How Much Wind Energy Does Your City Need?

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The world’s first floating wind farm is generating electricity off the coast of Scotland. Now, a new research project estimates the amount of sea-based wind generation that will be necessary to power major cities, giving leaders and citizens new data to assess their renewable energy options.

Researchers estimate that wind farms have the technical potential to produce up to 40 times the electricity the world consumes. Yet they provide only 4 percent of the world’s electricity today. Imagine having all that surplus energy. We could power carbon removal technologies with this excess electricity. We could remove the trillion tons in excess CO2 from the atmosphere with energy left to spare.


Improved infrastructure and higher voltage cables are driving wind power costs to new lows. It is predicted that by 2040, one-third of power will come from wind and solar.

Let’s take a look at how many wind turbines would be needed to power the world’s major cities. Call your legislators or city government to encourage them to explore land- and ocean-based wind power for your community.

The top five places that need the most wind turbines to power their major city:

  1. Tokyo, Japan, needs 10,310 offshore wind turbines.
  2. New York City, U.S., needs 3,687 offshore wind turbines.
  3. Seoul, South Korea, needs 3,644 offshore wind turbines.
  4. Shanghai, China, needs 3,304 offshore wind turbines.
  5. Los Angeles, U.S., needs 1,818 offshore wind turbines.

The top five cities with the biggest offshore areas, in square kilometers (km2), of wind turbines needed to power them:

  1. Tokyo, Japan, would need 10,620 km2 of space to power the city with wind turbines.
  2. New York City, U.S., would need 3,797 km2 of space to power the city with wind turbines.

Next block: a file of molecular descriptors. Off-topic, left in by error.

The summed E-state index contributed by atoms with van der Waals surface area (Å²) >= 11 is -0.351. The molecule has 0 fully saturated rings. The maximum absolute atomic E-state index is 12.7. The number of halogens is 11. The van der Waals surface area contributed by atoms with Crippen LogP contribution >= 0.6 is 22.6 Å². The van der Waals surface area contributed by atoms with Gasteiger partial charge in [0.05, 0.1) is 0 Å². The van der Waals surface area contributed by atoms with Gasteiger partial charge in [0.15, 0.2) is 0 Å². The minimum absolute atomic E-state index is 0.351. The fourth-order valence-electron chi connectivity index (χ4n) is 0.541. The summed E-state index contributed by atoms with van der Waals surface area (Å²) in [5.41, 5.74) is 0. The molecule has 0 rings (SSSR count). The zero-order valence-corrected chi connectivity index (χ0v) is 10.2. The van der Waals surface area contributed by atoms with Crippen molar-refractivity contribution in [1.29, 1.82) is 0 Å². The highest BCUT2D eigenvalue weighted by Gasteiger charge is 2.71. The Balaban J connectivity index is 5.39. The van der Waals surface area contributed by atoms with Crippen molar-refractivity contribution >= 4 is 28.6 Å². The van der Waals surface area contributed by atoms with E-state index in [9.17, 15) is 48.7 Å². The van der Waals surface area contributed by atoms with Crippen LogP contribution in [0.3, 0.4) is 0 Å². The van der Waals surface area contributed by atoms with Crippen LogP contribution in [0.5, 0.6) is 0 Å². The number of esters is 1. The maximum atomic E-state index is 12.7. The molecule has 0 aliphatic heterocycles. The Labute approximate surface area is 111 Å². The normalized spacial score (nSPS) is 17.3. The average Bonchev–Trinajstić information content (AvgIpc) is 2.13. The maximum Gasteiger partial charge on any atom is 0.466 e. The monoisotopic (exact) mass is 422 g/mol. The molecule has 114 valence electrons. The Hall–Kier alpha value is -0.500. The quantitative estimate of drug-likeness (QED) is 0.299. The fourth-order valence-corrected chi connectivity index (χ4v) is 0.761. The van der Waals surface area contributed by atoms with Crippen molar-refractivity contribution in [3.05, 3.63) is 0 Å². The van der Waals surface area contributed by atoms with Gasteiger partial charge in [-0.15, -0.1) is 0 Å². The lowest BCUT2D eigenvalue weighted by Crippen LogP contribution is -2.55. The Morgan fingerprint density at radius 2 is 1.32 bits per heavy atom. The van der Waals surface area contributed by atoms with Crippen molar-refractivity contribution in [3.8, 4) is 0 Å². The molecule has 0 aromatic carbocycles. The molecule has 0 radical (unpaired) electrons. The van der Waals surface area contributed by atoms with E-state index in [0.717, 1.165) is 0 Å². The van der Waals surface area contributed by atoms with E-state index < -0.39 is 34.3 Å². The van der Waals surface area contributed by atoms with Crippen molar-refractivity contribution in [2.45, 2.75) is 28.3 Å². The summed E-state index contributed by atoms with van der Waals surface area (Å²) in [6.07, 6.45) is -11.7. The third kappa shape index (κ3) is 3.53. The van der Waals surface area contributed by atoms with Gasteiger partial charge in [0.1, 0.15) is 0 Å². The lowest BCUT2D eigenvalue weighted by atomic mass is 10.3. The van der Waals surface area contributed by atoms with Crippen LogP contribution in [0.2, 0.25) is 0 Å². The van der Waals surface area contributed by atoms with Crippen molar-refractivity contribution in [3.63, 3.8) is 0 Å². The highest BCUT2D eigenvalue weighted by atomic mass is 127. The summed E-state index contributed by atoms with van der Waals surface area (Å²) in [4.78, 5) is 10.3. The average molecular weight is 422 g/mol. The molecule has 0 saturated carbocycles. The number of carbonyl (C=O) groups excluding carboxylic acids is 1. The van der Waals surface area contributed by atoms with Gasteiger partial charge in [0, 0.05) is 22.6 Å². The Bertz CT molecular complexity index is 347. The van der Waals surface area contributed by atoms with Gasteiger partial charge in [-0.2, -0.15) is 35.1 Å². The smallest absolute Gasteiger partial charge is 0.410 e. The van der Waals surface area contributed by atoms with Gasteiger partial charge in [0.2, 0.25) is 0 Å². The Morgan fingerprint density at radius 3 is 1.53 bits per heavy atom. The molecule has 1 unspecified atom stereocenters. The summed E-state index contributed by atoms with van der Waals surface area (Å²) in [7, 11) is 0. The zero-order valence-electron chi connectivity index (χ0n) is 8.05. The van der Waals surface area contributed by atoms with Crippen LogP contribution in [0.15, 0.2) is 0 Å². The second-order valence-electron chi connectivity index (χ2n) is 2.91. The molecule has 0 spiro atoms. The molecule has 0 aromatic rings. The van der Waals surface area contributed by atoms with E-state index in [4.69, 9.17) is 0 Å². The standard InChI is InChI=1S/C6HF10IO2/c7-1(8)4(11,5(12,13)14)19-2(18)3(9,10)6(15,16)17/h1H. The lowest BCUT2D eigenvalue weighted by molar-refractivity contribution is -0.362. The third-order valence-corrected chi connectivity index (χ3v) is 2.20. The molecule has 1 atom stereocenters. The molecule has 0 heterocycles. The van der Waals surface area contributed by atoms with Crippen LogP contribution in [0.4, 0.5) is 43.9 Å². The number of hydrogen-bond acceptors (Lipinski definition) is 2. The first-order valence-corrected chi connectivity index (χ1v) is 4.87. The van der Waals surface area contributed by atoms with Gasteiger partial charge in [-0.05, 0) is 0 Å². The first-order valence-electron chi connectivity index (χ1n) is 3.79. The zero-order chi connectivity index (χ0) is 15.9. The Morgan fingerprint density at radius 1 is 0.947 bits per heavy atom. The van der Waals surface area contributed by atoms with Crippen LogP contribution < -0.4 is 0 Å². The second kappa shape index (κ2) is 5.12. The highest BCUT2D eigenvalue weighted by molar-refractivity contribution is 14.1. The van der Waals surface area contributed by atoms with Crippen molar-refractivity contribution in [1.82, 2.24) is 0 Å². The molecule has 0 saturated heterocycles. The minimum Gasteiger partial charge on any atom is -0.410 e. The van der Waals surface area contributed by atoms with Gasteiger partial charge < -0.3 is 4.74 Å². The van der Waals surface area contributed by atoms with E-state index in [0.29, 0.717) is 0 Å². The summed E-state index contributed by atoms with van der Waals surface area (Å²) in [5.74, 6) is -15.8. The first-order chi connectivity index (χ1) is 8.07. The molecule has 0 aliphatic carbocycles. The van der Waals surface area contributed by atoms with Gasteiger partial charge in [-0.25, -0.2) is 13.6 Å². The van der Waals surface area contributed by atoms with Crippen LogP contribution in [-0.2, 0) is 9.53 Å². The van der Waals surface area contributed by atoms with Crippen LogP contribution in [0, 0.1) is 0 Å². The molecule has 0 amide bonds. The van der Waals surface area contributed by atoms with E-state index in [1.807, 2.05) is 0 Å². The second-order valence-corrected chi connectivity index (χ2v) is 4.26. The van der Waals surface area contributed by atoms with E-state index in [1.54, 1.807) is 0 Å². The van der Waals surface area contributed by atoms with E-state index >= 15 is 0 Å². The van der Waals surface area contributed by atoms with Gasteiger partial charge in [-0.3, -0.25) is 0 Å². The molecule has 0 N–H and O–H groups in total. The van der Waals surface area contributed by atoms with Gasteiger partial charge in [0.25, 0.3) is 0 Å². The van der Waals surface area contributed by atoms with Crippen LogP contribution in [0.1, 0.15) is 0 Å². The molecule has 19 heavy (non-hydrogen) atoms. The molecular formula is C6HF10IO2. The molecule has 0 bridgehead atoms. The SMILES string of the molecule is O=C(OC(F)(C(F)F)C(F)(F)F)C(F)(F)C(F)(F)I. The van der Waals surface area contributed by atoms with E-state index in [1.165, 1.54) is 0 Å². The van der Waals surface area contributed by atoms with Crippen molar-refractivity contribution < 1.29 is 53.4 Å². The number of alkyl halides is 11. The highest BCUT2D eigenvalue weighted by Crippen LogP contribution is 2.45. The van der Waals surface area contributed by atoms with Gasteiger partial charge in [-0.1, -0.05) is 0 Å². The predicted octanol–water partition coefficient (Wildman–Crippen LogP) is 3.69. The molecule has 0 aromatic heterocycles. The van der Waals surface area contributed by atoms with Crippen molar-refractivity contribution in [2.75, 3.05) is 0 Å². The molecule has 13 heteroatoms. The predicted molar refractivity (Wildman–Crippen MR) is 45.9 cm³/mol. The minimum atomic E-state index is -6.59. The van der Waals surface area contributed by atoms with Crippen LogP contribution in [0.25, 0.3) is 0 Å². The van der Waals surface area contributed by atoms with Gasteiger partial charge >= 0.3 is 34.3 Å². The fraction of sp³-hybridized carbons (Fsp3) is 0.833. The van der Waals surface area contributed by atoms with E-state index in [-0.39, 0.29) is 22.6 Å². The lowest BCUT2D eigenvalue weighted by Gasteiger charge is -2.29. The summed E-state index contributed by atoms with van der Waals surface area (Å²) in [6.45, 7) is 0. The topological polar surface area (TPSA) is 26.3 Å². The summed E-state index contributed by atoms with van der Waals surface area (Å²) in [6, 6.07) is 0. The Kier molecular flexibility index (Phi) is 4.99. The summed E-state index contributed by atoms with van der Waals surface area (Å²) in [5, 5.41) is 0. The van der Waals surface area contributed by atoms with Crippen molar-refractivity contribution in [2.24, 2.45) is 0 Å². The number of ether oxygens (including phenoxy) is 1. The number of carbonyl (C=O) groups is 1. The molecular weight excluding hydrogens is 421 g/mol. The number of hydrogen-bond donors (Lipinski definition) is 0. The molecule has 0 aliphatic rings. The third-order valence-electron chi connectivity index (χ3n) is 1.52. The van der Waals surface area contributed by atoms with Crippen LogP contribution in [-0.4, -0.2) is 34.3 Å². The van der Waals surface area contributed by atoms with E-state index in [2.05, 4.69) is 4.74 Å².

3. Seoul, South Korea, would need 3,752 km2 of space to power the city with wind turbines.
  4. Shanghai, China, would need 3,402 km2 of space to power the city with wind turbines.
  5. Los Angeles, U.S., would need 1,872 km2 of space to power the city with wind turbines.

It seems that Asia is the continent that is most hungry for a renewable energy source; Tokyo, Seoul, and Shanghai are among the top five major cities that could use the most wind turbines to power their city.

But what about the cities that don’t need a lot to power them?

The top five cities with the smallest offshore areas (km2) of wind turbines needed to power them:

  1. Milan, Italy, would need 244 km2 of offshore space to power the city with wind turbines.
  2. Kuala Lumpur, Singapore, would need 293 km2 of offshore space to power the city with wind turbines.
  3. Barcelona, Spain, would need 307 km2 of offshore space to power the city with wind turbines.
  4. Mumbai, India, would need 355 km2 of offshore space to power the city with wind turbines.
  5. San Francisco, U.S., would need 373 km2 of offshore space to power the city with wind turbines.

The top five places that need the least wind turbines to power their major city:

  1. Milan, Italy, needs 238 offshore wind turbines.
  2. Kuala Lumpur, Singapore, needs 286 offshore wind turbines.
  3. Barcelona, Spain, needs 299 offshore wind turbines.
  4. Mumbai, India, needs 346 offshore wind turbines.
  5. San Francisco, U.S., needs 363 offshore wind turbines.

It may come as a surprise that San Francisco is one of the major cities that needs the least amount of wind turbines to power its population, as well as Mumbai, as they both have a very large population. Take a look at the following interactive graph and see where your nearest major city comes in at and how many wind farms it would take to power its population.


Source: RS Components

Feature image by Pexels from Pixabay

Editor’s note: RS Components, a Northants, UK-based electronic components manufacturer, commissioned the wind farm capacity research in this article. Energy consumption of each city was calculated using the population of the city and per capita consumption of the country where that city is located, taken from the International Energy Agency. The number of turbines needed was computed as the city’s annual energy consumption divided by the amount of power an example turbine can generate in a year. A Siemens high-capacity 8MW turbine SG 8.0-167 DD was used as an example turbine and an assumed offshore wind turbine efficiency of 41 percent was taken from European Wind Energy Association. Turbine spacing was calculated on the basis of having at least 7 rotor diameters of space between each turbine, as per the UK government recommendation.

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